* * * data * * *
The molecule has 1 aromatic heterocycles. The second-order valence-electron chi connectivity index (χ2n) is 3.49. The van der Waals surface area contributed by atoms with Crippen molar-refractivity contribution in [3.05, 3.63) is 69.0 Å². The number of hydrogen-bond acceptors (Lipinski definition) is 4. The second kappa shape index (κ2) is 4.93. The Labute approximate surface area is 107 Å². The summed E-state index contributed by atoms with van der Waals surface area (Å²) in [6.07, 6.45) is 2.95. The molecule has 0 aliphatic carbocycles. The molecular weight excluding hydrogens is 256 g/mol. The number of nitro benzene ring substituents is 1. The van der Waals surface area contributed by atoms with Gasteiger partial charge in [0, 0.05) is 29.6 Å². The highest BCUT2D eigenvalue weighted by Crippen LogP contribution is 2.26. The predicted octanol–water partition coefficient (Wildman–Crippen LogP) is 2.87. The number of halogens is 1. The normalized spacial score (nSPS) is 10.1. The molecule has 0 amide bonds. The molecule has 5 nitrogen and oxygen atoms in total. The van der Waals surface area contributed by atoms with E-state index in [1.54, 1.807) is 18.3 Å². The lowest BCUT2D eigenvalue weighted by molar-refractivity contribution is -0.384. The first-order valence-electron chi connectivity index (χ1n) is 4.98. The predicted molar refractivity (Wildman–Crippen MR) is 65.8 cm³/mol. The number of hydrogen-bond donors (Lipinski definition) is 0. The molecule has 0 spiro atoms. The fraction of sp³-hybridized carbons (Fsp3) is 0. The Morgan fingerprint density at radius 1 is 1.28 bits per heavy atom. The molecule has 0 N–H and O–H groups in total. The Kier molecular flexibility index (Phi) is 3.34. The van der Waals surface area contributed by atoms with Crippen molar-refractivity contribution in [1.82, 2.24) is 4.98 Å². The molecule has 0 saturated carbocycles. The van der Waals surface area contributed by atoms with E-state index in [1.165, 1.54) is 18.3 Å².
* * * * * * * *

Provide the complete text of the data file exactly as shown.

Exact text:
The molecule has 1 aromatic heterocycles. The second-order valence-electron chi connectivity index (χ2n) is 3.49. The van der Waals surface area contributed by atoms with Crippen molar-refractivity contribution in [3.05, 3.63) is 69.0 Å². The number of hydrogen-bond acceptors (Lipinski definition) is 4. The second kappa shape index (κ2) is 4.93. The Labute approximate surface area is 107 Å². The summed E-state index contributed by atoms with van der Waals surface area (Å²) in [6.07, 6.45) is 2.95. The molecule has 0 aliphatic carbocycles. The molecular weight excluding hydrogens is 256 g/mol. The number of nitro benzene ring substituents is 1. The van der Waals surface area contributed by atoms with Gasteiger partial charge in [0, 0.05) is 29.6 Å². The highest BCUT2D eigenvalue weighted by Crippen LogP contribution is 2.26. The predicted octanol–water partition coefficient (Wildman–Crippen LogP) is 2.87. The number of halogens is 1. The normalized spacial score (nSPS) is 10.1. The molecule has 0 amide bonds. The molecule has 5 nitrogen and oxygen atoms in total. The van der Waals surface area contributed by atoms with E-state index in [1.54, 1.807) is 18.3 Å². The lowest BCUT2D eigenvalue weighted by molar-refractivity contribution is -0.384. The first-order valence-electron chi connectivity index (χ1n) is 4.98. The predicted molar refractivity (Wildman–Crippen MR) is 65.8 cm³/mol. The number of hydrogen-bond donors (Lipinski definition) is 0. The molecule has 0 spiro atoms. The fraction of sp³-hybridized carbons (Fsp3) is 0. The Morgan fingerprint density at radius 1 is 1.28 bits per heavy atom. The molecule has 0 N–H and O–H groups in total. The Kier molecular flexibility index (Phi) is 3.34. The van der Waals surface area contributed by atoms with Crippen molar-refractivity contribution in [1.82, 2.24) is 4.98 Å². The molecule has 0 saturated carbocycles. The van der Waals surface area contributed by atoms with E-state index in [1.165, 1.54) is 18.3 Å².